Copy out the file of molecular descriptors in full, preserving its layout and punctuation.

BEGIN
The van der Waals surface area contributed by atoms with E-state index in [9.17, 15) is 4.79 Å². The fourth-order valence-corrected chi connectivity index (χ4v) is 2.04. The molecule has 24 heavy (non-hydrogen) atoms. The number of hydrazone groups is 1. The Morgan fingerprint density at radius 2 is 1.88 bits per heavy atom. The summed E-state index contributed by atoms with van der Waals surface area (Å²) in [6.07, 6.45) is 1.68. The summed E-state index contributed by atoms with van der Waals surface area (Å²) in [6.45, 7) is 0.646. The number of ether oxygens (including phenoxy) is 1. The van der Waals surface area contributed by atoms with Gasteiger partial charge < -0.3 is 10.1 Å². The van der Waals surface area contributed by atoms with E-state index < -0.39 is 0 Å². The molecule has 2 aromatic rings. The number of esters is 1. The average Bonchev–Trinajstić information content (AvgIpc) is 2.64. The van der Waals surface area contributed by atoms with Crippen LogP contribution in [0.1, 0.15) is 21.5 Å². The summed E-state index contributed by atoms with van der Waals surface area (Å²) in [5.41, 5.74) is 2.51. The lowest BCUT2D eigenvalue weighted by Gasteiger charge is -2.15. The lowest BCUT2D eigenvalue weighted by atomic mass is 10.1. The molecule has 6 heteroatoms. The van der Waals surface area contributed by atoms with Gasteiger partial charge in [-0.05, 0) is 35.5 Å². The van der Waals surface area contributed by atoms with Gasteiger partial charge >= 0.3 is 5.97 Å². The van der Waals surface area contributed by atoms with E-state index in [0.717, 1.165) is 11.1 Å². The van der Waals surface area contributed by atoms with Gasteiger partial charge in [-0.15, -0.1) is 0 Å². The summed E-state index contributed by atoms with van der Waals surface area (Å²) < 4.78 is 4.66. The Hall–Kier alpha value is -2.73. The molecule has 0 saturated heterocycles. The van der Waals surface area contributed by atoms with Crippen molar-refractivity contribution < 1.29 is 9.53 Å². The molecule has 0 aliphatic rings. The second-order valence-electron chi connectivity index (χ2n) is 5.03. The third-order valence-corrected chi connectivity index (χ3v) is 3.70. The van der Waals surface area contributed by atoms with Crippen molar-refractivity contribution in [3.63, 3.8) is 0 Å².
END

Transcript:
The van der Waals surface area contributed by atoms with E-state index in [9.17, 15) is 4.79 Å². The fourth-order valence-corrected chi connectivity index (χ4v) is 2.04. The molecule has 24 heavy (non-hydrogen) atoms. The number of hydrazone groups is 1. The Morgan fingerprint density at radius 2 is 1.88 bits per heavy atom. The summed E-state index contributed by atoms with van der Waals surface area (Å²) in [6.07, 6.45) is 1.68. The summed E-state index contributed by atoms with van der Waals surface area (Å²) in [6.45, 7) is 0.646. The number of ether oxygens (including phenoxy) is 1. The van der Waals surface area contributed by atoms with Gasteiger partial charge < -0.3 is 10.1 Å². The van der Waals surface area contributed by atoms with E-state index < -0.39 is 0 Å². The molecule has 2 aromatic rings. The number of esters is 1. The average Bonchev–Trinajstić information content (AvgIpc) is 2.64. The van der Waals surface area contributed by atoms with Crippen LogP contribution in [0.1, 0.15) is 21.5 Å². The summed E-state index contributed by atoms with van der Waals surface area (Å²) in [5.41, 5.74) is 2.51. The lowest BCUT2D eigenvalue weighted by Gasteiger charge is -2.15. The lowest BCUT2D eigenvalue weighted by atomic mass is 10.1. The molecule has 6 heteroatoms. The van der Waals surface area contributed by atoms with Gasteiger partial charge in [-0.05, 0) is 35.5 Å². The van der Waals surface area contributed by atoms with Gasteiger partial charge >= 0.3 is 5.97 Å². The van der Waals surface area contributed by atoms with E-state index in [0.717, 1.165) is 11.1 Å². The van der Waals surface area contributed by atoms with Gasteiger partial charge in [-0.15, -0.1) is 0 Å². The summed E-state index contributed by atoms with van der Waals surface area (Å²) < 4.78 is 4.66. The Hall–Kier alpha value is -2.73. The molecule has 0 saturated heterocycles. The van der Waals surface area contributed by atoms with Crippen molar-refractivity contribution < 1.29 is 9.53 Å². The molecule has 0 aliphatic rings. The second-order valence-electron chi connectivity index (χ2n) is 5.03. The third-order valence-corrected chi connectivity index (χ3v) is 3.70. The van der Waals surface area contributed by atoms with Crippen molar-refractivity contribution in [3.63, 3.8) is 0 Å².